The Dark Side of Pink
Bitches, Ballet, and the Birdbrained Ending of Black Swan
You had me at horror ballet, Black Swan—nothing has a dark side like pink. But then you lost me in the final 12 seconds. We'll need a spoiler alert eventually, but first (this part is safe to read), what's great about Darren Aronofsky's new gone-Oscar-begging Natalie Portman movie is that it's based on the perversity of the dance itself: Ballet is the illusion that a body is not performing grueling labor, and the more convincing the illusion, the more brutal what's actually going on (what better dancers are doing is harder and looks easier). Ballet is the ultimate aestheticization of labor, the ultimate pinking of punishment. In Harper's Bazaar, Naomi Wolf argues that the movie provides an ugly but needed focus on the conniving bitch in all women. But it seems to me (see how I wrote "seems to me"? See how diplomatic bitches can be?) that the classical story of the innocent-victim White Swan and the evil-champion Black Swan is not about female rivalry. It is about self-hatred.
This is where Aronofsky and I part ways, too. Stop reading now if you don't want to find out—have you stopped? Stop!—that Portman's character, Nina, dies at the end. Her self-hatred has killed her. She's stabbed herself in the stomach with a mirror. It's the correct method for a bulimic, frigid white girl in an appearance-obsessed workplace (the ballet stage). Aronofsky specializes in tailored acts of violence (remember when the math maniac trepans himself—drills a hole in his skull!—at the end of Pi?). But there was no need for Nina's act of violence to be real, since so much of what happens in Black Swan is hallucinated. Why is it, then? Why does Nina's thrashing, delusional fight to become the lusty Black Swan have to result in a literal death? Why does she die offstage the moment she comes alive onstage? Look—we stab ourselves with mirrors and survive it every day. The movie deserves better than a stock romantic ending, Mr. Aronofsky. (Do you do everything the 19th century tells you to do?)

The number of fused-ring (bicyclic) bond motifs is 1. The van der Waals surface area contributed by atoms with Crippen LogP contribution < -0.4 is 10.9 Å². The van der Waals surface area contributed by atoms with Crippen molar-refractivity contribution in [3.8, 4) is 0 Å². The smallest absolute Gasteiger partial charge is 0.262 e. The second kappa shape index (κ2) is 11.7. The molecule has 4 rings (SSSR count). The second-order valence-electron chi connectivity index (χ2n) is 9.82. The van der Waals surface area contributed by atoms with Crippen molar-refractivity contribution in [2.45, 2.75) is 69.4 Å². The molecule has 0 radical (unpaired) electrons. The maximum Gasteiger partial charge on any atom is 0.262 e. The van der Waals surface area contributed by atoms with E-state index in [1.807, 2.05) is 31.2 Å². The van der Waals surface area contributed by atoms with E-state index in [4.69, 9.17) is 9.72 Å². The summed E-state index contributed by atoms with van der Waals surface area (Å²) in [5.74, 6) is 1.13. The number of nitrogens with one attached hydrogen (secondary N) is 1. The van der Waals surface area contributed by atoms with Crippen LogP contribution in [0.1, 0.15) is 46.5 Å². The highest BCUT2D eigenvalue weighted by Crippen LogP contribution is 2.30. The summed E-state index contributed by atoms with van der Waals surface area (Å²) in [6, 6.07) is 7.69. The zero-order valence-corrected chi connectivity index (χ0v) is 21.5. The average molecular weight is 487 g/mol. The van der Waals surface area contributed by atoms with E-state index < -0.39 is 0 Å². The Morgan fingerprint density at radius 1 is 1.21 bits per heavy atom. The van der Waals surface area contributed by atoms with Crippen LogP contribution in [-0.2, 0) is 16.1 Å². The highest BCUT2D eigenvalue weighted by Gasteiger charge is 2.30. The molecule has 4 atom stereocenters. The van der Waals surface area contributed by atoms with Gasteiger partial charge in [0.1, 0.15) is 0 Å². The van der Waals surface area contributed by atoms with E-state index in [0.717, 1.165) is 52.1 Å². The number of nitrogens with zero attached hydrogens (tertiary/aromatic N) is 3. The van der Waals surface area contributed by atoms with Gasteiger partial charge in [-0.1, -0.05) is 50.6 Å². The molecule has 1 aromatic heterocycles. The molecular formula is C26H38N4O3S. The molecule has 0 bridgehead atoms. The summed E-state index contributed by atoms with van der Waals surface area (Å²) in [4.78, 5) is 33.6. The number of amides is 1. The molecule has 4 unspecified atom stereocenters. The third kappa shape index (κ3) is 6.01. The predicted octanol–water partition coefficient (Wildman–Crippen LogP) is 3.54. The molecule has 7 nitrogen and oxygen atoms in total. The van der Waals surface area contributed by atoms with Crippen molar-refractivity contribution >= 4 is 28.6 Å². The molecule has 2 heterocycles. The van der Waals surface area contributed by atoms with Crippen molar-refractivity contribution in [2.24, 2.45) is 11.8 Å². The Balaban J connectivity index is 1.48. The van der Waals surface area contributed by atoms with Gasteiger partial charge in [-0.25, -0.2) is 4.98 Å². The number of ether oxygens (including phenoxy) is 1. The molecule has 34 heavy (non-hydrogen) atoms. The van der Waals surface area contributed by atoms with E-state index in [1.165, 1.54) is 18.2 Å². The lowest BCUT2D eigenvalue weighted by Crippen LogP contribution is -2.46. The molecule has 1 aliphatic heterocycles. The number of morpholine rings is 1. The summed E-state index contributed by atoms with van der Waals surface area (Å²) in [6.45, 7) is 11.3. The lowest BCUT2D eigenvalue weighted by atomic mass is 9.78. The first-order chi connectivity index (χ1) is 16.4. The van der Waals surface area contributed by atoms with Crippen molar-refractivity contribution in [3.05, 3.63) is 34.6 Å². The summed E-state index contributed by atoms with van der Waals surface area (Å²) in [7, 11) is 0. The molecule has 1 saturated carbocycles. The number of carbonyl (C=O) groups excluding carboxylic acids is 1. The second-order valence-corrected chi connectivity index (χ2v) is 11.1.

The rest of the movie is pretty great—barring that Natalie Portman's arms are about as balletic as Lisa Simpson's. All the action takes place on the female body: disgusting ripples of gooseflesh popping up all over, black needly feathers tearing out of bloody scratches, whites of eyes going red, feet webbing. A close-up sequence of Portman mangle-prepping a pointe shoe brings to mind Coco Chanel mutilating her constricting lingerie in Coco Chanel & Igor Stravinsky earlier this year. (In neither film is it a simple case of either you burn the bra or the bra burns you—well, at least until the end here.)
Up and up and up the tension climbs toward the climactic minutes, when the dressing-room drama steams up simultaneously with opening night onstage—this is still a dance movie, y'all. A dance movie with a mysterious pool of nail-polish- looking blood backstage. Is Nina a murderer? Has she committed matricide? (Black Swan has mother-daughter violence that'd make Mommie Dearest scream for her life.) Sister-cide, maybe? Also an option. Every woman in the movie sees every other woman as an extension of her own despised self. Nina never, of course, considers director-cide (the manipulative Picasso-lite is played with kitschy yumminess by fun Frenchman Vincent Cassel).
'Tis the season of movies made by men about women (see Tyler Perry's For Colored Girls). Maybe Aronofsky didn't mean to get political, to get down with the whole history of women doing backbreaking labor that's societally invisible, but he did open up the ballet music box and set the creepy figurine spinning. Suicide: Don't do it.